Significant Influence | Teen Ink

Significant Influence

February 27, 2008
By Anonymous

If an outsider were told to pick someone who has had a significant influence on my life, the might choose my dear friend Erika who committed suicide in 2004, or my dad who is the figurative rock in my life, or even my two cousins, Gabby and Stacey, who have always been for me to run to when life gets terribly hard. No one would choose my older brother, Jeremy or ‘Jerebear’ as I affectionately call him. No, my brother’s influence would be pushed behind most everyone else’s in my life; way to the back, next to every other seemingly insignificant person in my life. When unable to find a good example within the family, it can also be very beneficial to use the bad ones as what to avoid, as my brothers whole life highlights. Besides this lesson, I have also learned that there is more to people than can be quickly perceived by their actions.

We grew up in a broken home, so the two of us were always sure to be together even if we didn’t know what bed we’d sleep in. For me, it was always a comfort to have my big brother at my side whenever I needed him to be my guardian and protector. My mom left the family to pursue material things, and my dad was worn down from the pressures of having to raise a family by himself. He did the best he could, which at times was less than adequate. As the only female in the household, I grew up faster than I should have and became the makeshift “mom” and “wife”. Although draining, these roles have taught me more about myself, namely that I can be resilient in quickly adapting to unexpected changes in life. Jeremy on the other hand, didn’t have the advantage of such a distraction so he felt the full impact of the divorce from early on. This was clearly reflected in his behavior at school. His grades plummeted and he acted out by harming other children either verbally or often physically. Without the emotion skills necessary to handle the shattering of our lives, he fought through life in every sense of the word.

As he grew, so did his court record. Minor transgresses of morality such cheating on a test turned into stealing bikes. He held up a drug dealer with a fake gun. He stole my dad’s car and drove off a bridge. He got in one fight after another, sometimes winning and sometimes coming away with bruises and gashes that I swore I felt as much as he did. It was as if he had changed overnight; but in actuality I only saw the major changes while ignoring all the steps leading up to them. I refused to recognize the new him. No matter what happened I always stood by him, naively believing that it would simply pass when the pain of the divorce passed.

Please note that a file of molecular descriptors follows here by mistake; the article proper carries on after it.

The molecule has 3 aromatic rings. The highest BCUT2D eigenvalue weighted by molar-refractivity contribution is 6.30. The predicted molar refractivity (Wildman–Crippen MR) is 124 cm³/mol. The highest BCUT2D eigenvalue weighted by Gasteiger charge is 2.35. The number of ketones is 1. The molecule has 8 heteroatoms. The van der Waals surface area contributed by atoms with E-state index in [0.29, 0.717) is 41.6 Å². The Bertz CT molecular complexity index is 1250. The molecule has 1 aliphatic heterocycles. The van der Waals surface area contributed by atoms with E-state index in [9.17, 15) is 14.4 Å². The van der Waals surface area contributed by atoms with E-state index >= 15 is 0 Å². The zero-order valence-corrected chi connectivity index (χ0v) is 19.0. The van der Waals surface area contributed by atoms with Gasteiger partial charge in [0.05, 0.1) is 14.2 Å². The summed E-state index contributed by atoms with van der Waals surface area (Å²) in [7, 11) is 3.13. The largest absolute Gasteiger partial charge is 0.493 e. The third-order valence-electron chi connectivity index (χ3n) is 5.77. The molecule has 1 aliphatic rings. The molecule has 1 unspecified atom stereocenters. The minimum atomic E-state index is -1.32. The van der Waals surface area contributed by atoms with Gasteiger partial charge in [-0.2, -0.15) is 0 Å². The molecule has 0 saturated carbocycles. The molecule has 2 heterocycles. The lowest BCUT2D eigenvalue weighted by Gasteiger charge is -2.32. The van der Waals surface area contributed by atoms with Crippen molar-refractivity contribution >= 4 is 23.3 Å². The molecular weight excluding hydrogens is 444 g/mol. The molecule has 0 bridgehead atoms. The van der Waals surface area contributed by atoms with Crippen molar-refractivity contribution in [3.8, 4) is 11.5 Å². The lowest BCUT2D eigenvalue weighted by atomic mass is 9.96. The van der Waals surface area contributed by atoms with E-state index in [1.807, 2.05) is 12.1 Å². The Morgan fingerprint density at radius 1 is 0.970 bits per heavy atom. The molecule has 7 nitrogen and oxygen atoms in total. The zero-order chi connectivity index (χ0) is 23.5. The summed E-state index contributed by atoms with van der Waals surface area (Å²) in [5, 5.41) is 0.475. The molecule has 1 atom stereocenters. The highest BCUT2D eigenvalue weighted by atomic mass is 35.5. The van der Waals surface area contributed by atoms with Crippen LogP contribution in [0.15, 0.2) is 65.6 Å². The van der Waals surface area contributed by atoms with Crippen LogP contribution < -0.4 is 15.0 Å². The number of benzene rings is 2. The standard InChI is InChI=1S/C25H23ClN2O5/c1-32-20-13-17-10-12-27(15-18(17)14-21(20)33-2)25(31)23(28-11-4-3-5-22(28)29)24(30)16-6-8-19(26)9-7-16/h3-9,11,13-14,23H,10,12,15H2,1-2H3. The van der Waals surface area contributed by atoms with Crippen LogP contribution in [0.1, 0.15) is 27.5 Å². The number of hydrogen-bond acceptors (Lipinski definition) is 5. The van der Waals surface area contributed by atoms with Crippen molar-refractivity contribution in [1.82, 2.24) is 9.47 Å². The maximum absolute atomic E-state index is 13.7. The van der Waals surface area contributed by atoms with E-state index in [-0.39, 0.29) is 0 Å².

Although not picturesque, I consider the moral standards in our home at that time to be higher than usual. When he started using drugs it shocked me into disbelief. Thus to persuade him to quit I told him that if smoked one more time then I would cut off our relationship. As was expected he did it again, and I stayed true to my word. For over a month I refused to speak to him except when completely necessary and even then he must have heard the contempt in my voice. One night he came home and went into his closet and sobbed quietly. When my father went looking for him and found him there, he came to me demanding that I make amends. I walked in and saw my frail brother crouched in the corner of his closet crying. For that night the Jerebear I remember came back. I went to him immediately forgetting all the wrong he had done and seeing only my own imperfections. He told me he drank when he was lonely and didn’t fit in, smoked when he wanted to get away forgetting who he was and what he’d become and every time he assaulted someone it was to release some of his own internal anguish. Referring to the messy breakup, he explained to me that when I chose religion as my outlet he chose drugs. I understood then how confused I was about sympathy. Although he never directly accused me of causing the hurt we both understood his sorrow and my unspoken apology. This snippet of reflection has replayed many times since then with minor variations specific to that time period. Sadly what has also repeated is the fact that all of this makes no headway in getting my brother back.

In times passed, I had a more tapered view of the mankind. Seeing a homeless person I would automatically assume that he had no family that loved him and was hurt because of his bad decisions. Seeing groups of boys with their pants almost off their waists I would chalk them up as nobodies who had no real gift to give to society. The list of my changed rationale is extensive. I now know I was mistaken and I can thank Jeremy for this imparted insight.

More often then not, I am unable to recognize he brother that I love so unequivocally. Even when I’m with him I find myself grieving for him because I can feel a profound fissure. I miss the old person I knew, the real him; the one that so many members of my family have either forgotten or given up on seeing again. Once in a while my Jerebear will break through the veiled pain to become the little boy I once knew so well. Until that day comes when he is healthy for good, I will have to hold onto the memories as a detective would hold onto a sketch of a suspect so that, when identified that person can be caught and held onto tightly.

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